Sydney has its harbor, Venice has its canals. Even New York has Coney Island. Let's be honest, Portlanders: Maybe we'd have more success in luring tourists to our waterfront if we stopped making fun of them for mispronouncing "Willamette."
Jokes aside, efforts to revitalize Portland's waterfront have met with mixed results—mainly because no one is quite sure what "revitalizing" it means. Conservation groups want to restore native habitats and developers want to build (sustainable) condos for all those young families moving to the Rose City. A lot of people would just like to kayak without being afraid that their eyebrows will be blistered off (the Willamette along Portland Harbor was declared a Superfund site in December 2000).
"There's 17 miles of waterfront running through Portland and lots of variation in the density of uses—commercial and industrial uses, as well as tourism," said Rick Bastasch, program director for the City's new Office of Healthy Working Rivers. "I wouldn't say that the river's been overlooked, but these are opportunities that we haven't taken advantage of."
Port cities have a rich and storied tradition of transitioning into cultural and economic hubs—from San Francisco's Embarcadero to Seattle's Pike Place Market. "River commissioner" Amanda Fritz also recognizes the economic potential of the Willamette. In an op-ed written for The Oregonian, Fritz acknowledged that reviving industrial and commercial sites along the riverfront can provide jobs and alleviate Portland's sky-high unemployment rate.
In recognition of the fact that the city's prosperity and the river are tied together, Portland City Council established OHWR in January to provide mediation among business, private and nonprofit organizations that have an interest in the Willamette and Columbia Rivers. OHWR also sponsors cleanups along the Willamette.
And OHWR hopes to renew residents' interest in the city's rivers with the second annual Portland RiverFest, a three-day celebration of all things Willamette.
Whether your goals are to start a residential development or rent a canoe, promoting the health of the river is one of the fest's most important goals—in short, to answer the dilemma of why the closest river to Portlanders is often the last one picked for a refreshing summer dip. Two of the biggest events at RiverFest are the Aqua Zone Portland Mile and the Freshwater Trust Portland Triathlon, the goals of which are to get people down to and into the water.
By doing so, Freshwater Trust race director Jeff Henderson confronts the widespread idea that the Willamette isn't safe to swim in. "The perception of the Willamette as a polluted river has a lot to do with rainfall and sewage overflow," said Henderson. "So don't swim in the winter or early spring...but in summer, it's as clean as any river in Oregon."
This statement is backed up by data provided by Willamette Riverkeeper, a nonprofit devoted to the preservation of the Willamette. The Riverkeeper monitors the Willamette's levels of E. coli, which of all present pollutants and bacteria poses the greatest threat to swimmer's health. Willamette Riverkeeper vouches that E. coli levels during the summer are at safe levels. "There's a folk memory from the 1960s when the river was clogged with pulp and municipal wastes," OHWR program director Bastasch said. "Our perception hasn't kept up with the cleanup.... If I swam, I'd be in there." The Freshwater Trust sponsors weekly swims starting from RiverPlace Marina, and Henderson reports that during last week's heat wave, the water was a balmy 75 degrees.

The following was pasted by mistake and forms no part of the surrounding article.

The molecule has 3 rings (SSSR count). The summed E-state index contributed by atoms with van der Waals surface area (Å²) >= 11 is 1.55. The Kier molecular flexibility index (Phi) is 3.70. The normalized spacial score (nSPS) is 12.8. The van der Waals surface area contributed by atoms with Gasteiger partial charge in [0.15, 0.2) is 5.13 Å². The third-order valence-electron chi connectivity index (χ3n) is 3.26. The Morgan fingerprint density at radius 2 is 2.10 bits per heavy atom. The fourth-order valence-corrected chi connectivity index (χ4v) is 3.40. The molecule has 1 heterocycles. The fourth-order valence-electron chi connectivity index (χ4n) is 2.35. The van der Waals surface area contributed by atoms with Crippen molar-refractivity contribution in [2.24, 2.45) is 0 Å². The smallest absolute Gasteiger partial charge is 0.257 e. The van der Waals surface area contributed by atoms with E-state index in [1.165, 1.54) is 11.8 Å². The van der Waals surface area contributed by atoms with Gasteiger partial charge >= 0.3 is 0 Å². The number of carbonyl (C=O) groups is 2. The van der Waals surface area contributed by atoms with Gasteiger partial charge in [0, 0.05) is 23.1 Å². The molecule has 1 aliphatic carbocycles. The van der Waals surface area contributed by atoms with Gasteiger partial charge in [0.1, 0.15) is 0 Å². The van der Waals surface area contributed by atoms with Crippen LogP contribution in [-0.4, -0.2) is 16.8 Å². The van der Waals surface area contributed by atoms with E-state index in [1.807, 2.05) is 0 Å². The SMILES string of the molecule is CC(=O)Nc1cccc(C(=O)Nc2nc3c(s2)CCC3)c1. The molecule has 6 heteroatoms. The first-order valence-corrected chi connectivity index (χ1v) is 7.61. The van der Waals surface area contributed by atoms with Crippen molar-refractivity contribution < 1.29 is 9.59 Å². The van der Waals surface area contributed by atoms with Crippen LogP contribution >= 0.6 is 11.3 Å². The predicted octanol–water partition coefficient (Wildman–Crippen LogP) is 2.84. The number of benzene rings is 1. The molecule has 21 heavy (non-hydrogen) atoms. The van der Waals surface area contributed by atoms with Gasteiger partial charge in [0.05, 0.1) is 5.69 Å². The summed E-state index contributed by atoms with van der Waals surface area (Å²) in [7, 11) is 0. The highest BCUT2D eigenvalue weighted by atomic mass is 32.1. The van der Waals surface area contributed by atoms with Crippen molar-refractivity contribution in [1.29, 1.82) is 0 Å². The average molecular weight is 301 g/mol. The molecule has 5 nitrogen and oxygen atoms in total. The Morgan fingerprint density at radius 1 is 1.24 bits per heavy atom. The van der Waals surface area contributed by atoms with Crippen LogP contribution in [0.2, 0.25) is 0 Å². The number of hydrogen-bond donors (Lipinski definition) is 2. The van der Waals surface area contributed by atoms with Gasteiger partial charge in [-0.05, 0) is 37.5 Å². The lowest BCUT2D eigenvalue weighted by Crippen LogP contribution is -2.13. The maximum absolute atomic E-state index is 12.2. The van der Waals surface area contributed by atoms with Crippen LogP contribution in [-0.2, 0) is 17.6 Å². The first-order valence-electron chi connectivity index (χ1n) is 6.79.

Don't like the water? The civic minded can attend the dedication of the Bill Naito Legacy Fountain in the newly redesigned Ankeny Plaza on RiverFest's opening day, or visit the grand opening of the Saturday Market in said plaza Saturday and Sunday. For those who want to get active, Portland Kayak will be offering guided kayak tours at 10 percent off, which comes to $40 for a two- to three-hour guided tour of Ross Island, all equipment inclusive (reservations required, see portlandkayak.com). There's also an Audubon Society's wildlife-viewing cruise and performance-art walking tours hosted by Bohemian Storytelling Tours. And of course, it wouldn't be a Portland celebration unless open-air drinking was involved. The South Waterfront Greenway is hosting a celebration Saturday, Aug. 22, that will feature music by PDX Jazz, food, drinks and more than 50 booths distributing everything from handmade crafts to pamphlets on river education.
If RiverFest's agenda seems sprawling and somewhat disjointed, that's because it probably is. While Fritz says the OHWR was created to cut through bureaucracy and "add value by improving connections and communication," coordinating events between so many different organizations, of different size and with different goals, remains a monumental task.
Bastasch acknowledges the difficulties—at least 25 organizations are involved with preparations for RiverFest alone. Still, he maintains that OHWR will not be limiting its agenda anytime soon. "It's a fabric of many colors," he says, "and one organization does not distract from the others. What they all have in common is an interest in getting people down to the river."
And since RiverFest is only in its second year, there is plenty of time to see whether it will succeed in re-creating a Willamette river culture. "I have a postcard from my great-grandfather to my grandfather from Oaks Amusement Park, sent in the 1900s," Bastasch says. "It was idyllic, and part of the fun was splashing in the Willamette."
Portland RiverFest takes place at Tom McCall Waterfront Park and other sites. Thursday-Sunday Aug. 20-23. Schedule of events and more info at portlandriverfest.org. Free.